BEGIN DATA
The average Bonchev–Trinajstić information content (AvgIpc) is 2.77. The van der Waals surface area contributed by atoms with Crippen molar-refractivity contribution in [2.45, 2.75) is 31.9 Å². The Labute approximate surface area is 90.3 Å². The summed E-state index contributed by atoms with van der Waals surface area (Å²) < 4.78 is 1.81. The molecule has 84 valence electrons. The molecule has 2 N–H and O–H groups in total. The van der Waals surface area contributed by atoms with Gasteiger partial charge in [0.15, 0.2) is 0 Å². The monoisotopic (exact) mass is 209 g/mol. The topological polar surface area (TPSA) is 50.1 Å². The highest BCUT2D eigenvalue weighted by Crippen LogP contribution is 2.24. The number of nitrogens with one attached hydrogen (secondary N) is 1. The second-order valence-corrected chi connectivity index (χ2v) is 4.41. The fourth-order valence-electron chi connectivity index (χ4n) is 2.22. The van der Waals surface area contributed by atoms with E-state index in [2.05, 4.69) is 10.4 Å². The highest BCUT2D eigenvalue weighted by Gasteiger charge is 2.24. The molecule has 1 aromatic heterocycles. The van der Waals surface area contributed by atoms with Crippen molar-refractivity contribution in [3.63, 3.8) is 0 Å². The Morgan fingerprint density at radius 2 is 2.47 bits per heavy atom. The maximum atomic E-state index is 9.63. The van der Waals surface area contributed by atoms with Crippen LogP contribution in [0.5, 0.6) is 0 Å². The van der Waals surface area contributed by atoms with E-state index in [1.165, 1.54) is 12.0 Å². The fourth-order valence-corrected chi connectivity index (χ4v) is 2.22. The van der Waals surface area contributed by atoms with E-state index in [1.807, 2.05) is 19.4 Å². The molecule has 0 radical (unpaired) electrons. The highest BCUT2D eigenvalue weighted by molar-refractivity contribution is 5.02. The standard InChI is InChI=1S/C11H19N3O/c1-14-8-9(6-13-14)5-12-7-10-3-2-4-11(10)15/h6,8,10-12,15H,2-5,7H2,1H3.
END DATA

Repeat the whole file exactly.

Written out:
The average Bonchev–Trinajstić information content (AvgIpc) is 2.77. The van der Waals surface area contributed by atoms with Crippen molar-refractivity contribution in [2.45, 2.75) is 31.9 Å². The Labute approximate surface area is 90.3 Å². The summed E-state index contributed by atoms with van der Waals surface area (Å²) < 4.78 is 1.81. The molecule has 84 valence electrons. The molecule has 2 N–H and O–H groups in total. The van der Waals surface area contributed by atoms with Gasteiger partial charge in [0.15, 0.2) is 0 Å². The monoisotopic (exact) mass is 209 g/mol. The topological polar surface area (TPSA) is 50.1 Å². The highest BCUT2D eigenvalue weighted by Crippen LogP contribution is 2.24. The number of nitrogens with one attached hydrogen (secondary N) is 1. The second-order valence-corrected chi connectivity index (χ2v) is 4.41. The fourth-order valence-electron chi connectivity index (χ4n) is 2.22. The van der Waals surface area contributed by atoms with E-state index in [2.05, 4.69) is 10.4 Å². The highest BCUT2D eigenvalue weighted by Gasteiger charge is 2.24. The molecule has 1 aromatic heterocycles. The van der Waals surface area contributed by atoms with Crippen molar-refractivity contribution in [3.63, 3.8) is 0 Å². The Morgan fingerprint density at radius 2 is 2.47 bits per heavy atom. The maximum atomic E-state index is 9.63. The van der Waals surface area contributed by atoms with Crippen LogP contribution in [0.5, 0.6) is 0 Å². The van der Waals surface area contributed by atoms with E-state index in [1.165, 1.54) is 12.0 Å². The fourth-order valence-corrected chi connectivity index (χ4v) is 2.22. The van der Waals surface area contributed by atoms with E-state index in [1.807, 2.05) is 19.4 Å². The molecule has 0 radical (unpaired) electrons. The highest BCUT2D eigenvalue weighted by molar-refractivity contribution is 5.02. The standard InChI is InChI=1S/C11H19N3O/c1-14-8-9(6-13-14)5-12-7-10-3-2-4-11(10)15/h6,8,10-12,15H,2-5,7H2,1H3.